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About this product
- DescriptionNASA's ambitious but essential Gemini Program was culminated in November 1966 with the launch of Gemini 12 from Kennedy Space enter's Launch Complex 19. This tenth manned Gemini mission was the final opportunity to develop and practice many new techniques that were integral to the upcoming Apollo program. With the successful conclusion of the Gemini 12 mission, veteran astronaut Command Pilot James Lovell had set ather new record with a total of 18 days in space, and Pilot Edwin (Buzz) Aldrin held the EVA duration record with an umbilical EVA at the Agena work station of 2 hours and 9 minutes. In all, three EVA (extra-vehicular activity) sessions were performed during the mission. Going into the Gemini 12 mission, many questions of EVA procedure were still unresolved. In the past, astronauts had expended too much energy simply staying in position. In an effort to better develop techniques and train astronauts, for the first time, underwater simulation was incorporated into EVA training. Using a submerged mock-up of the Gemini-Agena spacecraft, EVA training proceeded almost to the eve of launch. Training in the neutral-buoyancy underwater simulation allowed the astronauts to practice the entire EVA procedure in a single session -- just as they would be required to do in space. This was a major advance over simulated weightlessness in aircraft parabolic flights, which provided only 30 seconds of weightlessness at a stretch. Gemini 12 successfully executed a fuelless station-keeping exercise for 4 hours and 20 minutes with the use of a dacron tether between the Gemini and Agena vehicles. Once the tether had been pulled taut, the reaction control systems for both vehicles were turned off, and the slight difference in the Earth's gravitational effect on the two space vehicles was sufficient to keep the tether taut, so the two spacecraft remained at a constant separation, without the use of any reaction control fuel. Despite mission changes brought on by a radar lock-on failure and by a malfunction of the Agena Primary Propulsion System (PPS), the Gemini 12 mission was considered to be a major success, continuing the success story of the entire Gemini program. Apollo could take man to the Moon only after Gemini had introduced him to the space environment and taught him how to perform there. CD included.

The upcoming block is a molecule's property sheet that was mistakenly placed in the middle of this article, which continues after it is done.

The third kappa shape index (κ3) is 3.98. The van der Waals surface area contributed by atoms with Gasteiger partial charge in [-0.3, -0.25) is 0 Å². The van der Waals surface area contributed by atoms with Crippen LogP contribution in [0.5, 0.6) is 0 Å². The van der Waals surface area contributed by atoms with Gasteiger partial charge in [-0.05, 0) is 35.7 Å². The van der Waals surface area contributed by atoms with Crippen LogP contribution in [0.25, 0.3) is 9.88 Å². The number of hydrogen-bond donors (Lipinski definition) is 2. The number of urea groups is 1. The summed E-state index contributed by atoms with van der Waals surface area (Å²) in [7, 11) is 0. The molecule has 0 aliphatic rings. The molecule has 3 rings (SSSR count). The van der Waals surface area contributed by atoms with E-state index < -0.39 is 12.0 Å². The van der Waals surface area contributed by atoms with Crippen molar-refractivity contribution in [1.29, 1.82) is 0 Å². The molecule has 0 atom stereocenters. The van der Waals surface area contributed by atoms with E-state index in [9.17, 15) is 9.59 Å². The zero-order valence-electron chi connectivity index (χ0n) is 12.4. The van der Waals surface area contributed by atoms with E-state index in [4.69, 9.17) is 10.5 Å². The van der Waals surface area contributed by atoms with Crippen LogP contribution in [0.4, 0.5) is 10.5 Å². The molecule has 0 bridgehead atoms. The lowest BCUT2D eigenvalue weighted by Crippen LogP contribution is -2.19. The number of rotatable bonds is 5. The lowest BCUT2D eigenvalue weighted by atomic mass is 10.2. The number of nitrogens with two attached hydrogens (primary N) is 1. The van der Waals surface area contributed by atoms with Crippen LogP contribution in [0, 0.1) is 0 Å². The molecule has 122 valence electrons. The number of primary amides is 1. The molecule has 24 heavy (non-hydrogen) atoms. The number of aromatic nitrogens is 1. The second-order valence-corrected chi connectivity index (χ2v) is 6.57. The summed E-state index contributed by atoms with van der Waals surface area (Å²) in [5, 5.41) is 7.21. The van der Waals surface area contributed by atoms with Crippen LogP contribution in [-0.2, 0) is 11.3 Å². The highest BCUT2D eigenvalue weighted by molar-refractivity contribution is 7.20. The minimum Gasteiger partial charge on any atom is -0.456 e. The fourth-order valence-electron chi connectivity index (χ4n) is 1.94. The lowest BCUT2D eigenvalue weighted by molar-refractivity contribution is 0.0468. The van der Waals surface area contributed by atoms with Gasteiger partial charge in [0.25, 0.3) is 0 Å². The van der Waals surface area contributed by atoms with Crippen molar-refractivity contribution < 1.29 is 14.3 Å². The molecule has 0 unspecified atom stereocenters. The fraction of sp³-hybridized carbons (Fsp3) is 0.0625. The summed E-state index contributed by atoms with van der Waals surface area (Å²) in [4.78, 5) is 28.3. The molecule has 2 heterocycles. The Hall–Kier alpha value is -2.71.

- Author BiographyRobert Godwin is the owner and founder of Apogee Space Books. He is also the Space Curator at the Canadian Air & Space Museum. He has written or edited over 100 books including the award winning series The NASA Mission Reports . Robert has appeared on dozens of radio and television programs in Canada, the USA and England as an expert on, not only music, but also space exploration. His books have been discussed on CNN, the CBC, the BBC and CBS 60 Minutes. He produced the first ever virtual reality panoramas of the Apollo lunar surface photography and the first multi-camera angle movie of the Apollo 11 moonwalk. His last book New Horizons expanded on that previous ground-breaking work.
- PublisherCollector's Guide Publishing
- Date of Publication27/01/2004
- SubjectPopular Science
- Place of PublicationBurlington
- Country of PublicationCanada
- ImprintApogee Books
- Content Notecolour photos
- Weight548 g
- Width255 mm
- Height175 mm
- Spine15 mm
- Edited byRobert Godwin
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